Maria Josephine King

Female25 April 1836–1882

Brief Life History of Maria Josephine

When Maria Josephine King was born on 25 April 1836, in Ware, Hampshire, Massachusetts, United States, her father, Jonathan King, was 33 and her mother, Susan H. Bryant, was 27. She married Nelson Billings Dwight on 17 November 1860, in Putnam, Zanesville, Muskingum, Ohio, United States. They were the parents of at least 4 sons and 1 daughter. She lived in Massachusetts, United States in 1870 and Amherst, Hampshire, Massachusetts, United States in 1880. She died in 1882, at the age of 46, and was buried in Ware, Hampshire, Massachusetts, United States.

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Family Time Line

Nelson Billings Dwight
1833–1907
Maria Josephine King
1836–1882
Marriage: 17 November 1860
Edward A. Dwight
1862–1863
Allyn Raymond Dwight
1865–1907
Dwight
1866–
Susie Bryant Dwight
1868–1905
Robert Nelson Dwight
1871–1920

Sources (70)

  • Josephine M King in household of Jonathan King, "Massachusetts State Census, 1855"
  • Maria Josephine King, "Massachusetts Births and Christenings, 1639-1915"
  • Maria J. King, "Massachusetts Marriages, 1695-1910"

Spouse and Children

  • Marriage
    17 November 1860Putnam, Zanesville, Muskingum, Ohio, United States
  • Children (5)

    Parents and Siblings

    Siblings (2)

    World Events (5)

    1846

    Age 10

    U.S. acquires vast tracts of Mexican territory in wake of Mexican War including California and New Mexico.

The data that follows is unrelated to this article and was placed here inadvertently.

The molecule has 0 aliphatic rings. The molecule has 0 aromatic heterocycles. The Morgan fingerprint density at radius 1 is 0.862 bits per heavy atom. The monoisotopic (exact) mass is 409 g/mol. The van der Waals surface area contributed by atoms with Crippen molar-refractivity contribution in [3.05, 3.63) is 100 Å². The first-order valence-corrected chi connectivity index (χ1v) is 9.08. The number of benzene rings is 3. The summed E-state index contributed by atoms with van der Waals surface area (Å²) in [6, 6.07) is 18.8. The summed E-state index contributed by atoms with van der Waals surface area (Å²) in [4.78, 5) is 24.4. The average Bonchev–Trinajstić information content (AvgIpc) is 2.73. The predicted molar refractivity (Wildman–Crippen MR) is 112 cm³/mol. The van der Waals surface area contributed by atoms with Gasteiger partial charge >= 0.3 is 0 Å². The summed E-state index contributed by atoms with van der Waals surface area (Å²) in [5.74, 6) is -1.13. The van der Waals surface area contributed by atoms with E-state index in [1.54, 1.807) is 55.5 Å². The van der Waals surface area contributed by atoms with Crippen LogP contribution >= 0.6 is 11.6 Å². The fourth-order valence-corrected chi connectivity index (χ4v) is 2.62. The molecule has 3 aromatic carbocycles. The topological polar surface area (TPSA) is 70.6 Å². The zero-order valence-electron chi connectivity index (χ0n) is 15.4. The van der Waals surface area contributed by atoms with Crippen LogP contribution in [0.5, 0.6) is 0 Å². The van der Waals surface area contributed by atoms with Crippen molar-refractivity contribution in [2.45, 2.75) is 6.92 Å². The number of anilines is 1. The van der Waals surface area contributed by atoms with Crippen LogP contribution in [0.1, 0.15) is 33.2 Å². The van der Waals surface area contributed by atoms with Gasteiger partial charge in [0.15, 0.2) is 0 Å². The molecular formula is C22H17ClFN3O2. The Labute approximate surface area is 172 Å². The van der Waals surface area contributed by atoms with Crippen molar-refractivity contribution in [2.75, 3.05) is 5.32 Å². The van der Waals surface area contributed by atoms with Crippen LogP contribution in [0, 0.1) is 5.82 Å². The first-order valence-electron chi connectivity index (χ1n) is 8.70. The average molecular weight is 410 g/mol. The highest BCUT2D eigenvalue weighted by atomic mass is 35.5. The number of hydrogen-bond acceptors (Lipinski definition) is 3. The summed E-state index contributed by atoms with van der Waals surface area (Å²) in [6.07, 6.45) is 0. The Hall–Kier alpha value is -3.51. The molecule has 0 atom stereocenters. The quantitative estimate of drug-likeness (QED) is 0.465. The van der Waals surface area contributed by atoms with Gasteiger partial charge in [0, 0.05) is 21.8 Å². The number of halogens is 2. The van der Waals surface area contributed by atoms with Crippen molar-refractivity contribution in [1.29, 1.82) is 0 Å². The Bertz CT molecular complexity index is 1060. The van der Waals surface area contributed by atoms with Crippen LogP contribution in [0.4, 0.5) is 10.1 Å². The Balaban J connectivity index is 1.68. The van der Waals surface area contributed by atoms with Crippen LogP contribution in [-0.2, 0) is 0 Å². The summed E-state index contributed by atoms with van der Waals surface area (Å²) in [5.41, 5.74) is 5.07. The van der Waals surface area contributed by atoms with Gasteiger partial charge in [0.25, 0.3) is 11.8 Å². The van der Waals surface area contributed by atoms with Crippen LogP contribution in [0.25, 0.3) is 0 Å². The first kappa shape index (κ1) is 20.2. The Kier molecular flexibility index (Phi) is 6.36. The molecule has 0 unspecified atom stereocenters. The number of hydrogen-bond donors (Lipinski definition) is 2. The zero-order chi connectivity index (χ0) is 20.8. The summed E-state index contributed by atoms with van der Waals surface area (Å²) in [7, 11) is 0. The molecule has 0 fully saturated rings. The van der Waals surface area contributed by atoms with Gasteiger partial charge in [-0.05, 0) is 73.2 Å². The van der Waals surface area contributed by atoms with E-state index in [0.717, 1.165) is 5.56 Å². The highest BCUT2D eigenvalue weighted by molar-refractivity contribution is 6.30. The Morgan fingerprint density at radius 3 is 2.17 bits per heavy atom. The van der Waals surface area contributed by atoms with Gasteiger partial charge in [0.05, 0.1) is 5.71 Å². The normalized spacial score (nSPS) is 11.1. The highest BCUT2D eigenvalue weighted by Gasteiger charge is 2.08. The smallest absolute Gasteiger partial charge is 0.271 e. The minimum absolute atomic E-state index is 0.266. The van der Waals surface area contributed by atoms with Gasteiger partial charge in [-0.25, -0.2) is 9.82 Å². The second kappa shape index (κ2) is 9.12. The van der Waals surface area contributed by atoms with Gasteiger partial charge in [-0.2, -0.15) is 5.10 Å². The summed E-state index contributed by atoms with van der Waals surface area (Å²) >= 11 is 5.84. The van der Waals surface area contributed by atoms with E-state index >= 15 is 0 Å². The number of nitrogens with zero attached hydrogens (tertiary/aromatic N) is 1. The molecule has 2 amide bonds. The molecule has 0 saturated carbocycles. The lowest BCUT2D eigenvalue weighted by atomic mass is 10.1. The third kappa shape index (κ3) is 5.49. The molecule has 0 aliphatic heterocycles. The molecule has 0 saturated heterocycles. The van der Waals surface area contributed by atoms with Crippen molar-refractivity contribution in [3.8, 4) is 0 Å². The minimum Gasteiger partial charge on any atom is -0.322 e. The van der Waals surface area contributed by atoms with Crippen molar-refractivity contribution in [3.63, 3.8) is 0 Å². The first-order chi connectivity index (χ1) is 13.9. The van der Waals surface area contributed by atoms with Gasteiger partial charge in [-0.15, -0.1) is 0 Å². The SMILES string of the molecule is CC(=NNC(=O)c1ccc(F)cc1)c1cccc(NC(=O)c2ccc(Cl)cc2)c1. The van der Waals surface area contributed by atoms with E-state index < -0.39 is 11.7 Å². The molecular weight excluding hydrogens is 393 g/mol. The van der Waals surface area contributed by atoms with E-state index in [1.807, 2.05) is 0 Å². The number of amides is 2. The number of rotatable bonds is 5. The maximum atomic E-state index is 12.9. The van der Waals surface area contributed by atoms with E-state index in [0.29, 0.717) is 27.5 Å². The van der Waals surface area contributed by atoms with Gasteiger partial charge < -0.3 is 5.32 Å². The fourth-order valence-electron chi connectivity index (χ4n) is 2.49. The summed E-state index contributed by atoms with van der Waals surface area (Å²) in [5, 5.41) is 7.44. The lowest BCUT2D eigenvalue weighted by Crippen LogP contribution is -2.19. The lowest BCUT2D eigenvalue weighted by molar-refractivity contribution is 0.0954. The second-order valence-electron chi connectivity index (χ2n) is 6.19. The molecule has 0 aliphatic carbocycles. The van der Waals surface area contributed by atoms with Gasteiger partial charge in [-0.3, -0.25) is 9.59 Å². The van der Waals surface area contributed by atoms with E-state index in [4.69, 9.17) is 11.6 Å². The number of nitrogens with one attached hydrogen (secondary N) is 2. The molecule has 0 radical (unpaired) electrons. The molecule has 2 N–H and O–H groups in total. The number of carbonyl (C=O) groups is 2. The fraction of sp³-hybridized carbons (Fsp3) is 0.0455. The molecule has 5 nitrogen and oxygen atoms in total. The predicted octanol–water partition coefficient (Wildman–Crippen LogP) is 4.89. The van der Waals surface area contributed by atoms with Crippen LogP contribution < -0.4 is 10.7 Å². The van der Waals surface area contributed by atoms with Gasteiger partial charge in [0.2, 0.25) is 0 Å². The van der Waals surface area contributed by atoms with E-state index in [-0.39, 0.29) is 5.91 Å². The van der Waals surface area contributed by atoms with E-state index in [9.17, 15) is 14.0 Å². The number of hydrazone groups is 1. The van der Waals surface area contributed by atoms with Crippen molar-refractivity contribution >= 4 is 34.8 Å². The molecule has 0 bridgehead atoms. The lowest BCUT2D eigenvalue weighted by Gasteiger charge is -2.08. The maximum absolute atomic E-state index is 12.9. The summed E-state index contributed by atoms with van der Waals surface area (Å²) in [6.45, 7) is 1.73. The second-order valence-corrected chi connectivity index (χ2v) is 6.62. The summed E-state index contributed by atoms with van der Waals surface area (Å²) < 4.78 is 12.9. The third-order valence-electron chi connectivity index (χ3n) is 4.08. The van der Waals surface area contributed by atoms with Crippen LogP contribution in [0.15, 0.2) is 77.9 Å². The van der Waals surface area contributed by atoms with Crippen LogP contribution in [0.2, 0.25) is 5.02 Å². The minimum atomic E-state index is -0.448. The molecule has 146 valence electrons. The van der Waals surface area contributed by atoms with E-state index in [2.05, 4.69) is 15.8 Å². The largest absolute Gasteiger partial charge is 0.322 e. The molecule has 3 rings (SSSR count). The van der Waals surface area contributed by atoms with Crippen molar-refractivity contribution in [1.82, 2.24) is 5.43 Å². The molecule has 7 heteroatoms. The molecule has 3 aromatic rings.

1863

    Age 27

    Abraham Lincoln issues Emancipation Proclamation, declaring slaves in Confederate states to be free.

    1863 · The Battle at Gettysburg

    Age 27

    The Battle of Gettysburg involved the largest number of casualties of the entire Civil war and is often described as the war's turning point. Between 46,000 and 51,000 soldiers lost their lives during the three-day Battle. To honor the fallen soldiers, President Abraham Lincoln read his historic Gettysburg Address and helped those listening by redefining the purpose of the war.

    Name Meaning

    English: nickname from Middle English king ‘king’ (Old English cyning, cyng), perhaps acquired by someone with kingly qualities or as a pageant name by someone who had acted the part of a king or had been chosen as the master of ceremonies or ‘king’ of an event such as a tournament, festival or folk ritual. In North America, the surname King has absorbed several European cognates and equivalents with the same meaning, for example German König (see Koenig ) and Küng, French Roy , Slovenian, Croatian, or Serbian Kralj , Polish Krol . It is also very common among African Americans. It is also found as an artificial Jewish surname.

    English: occasionally from the Middle English personal name King, originally an Old English nickname from the vocabulary word cyning, cyng ‘king’.

    Irish: adopted for a variety of names containing the syllable (which means ‘king’ in Irish).

    Dictionary of American Family Names © Patrick Hanks 2003, 2006.

    Possible Related Names

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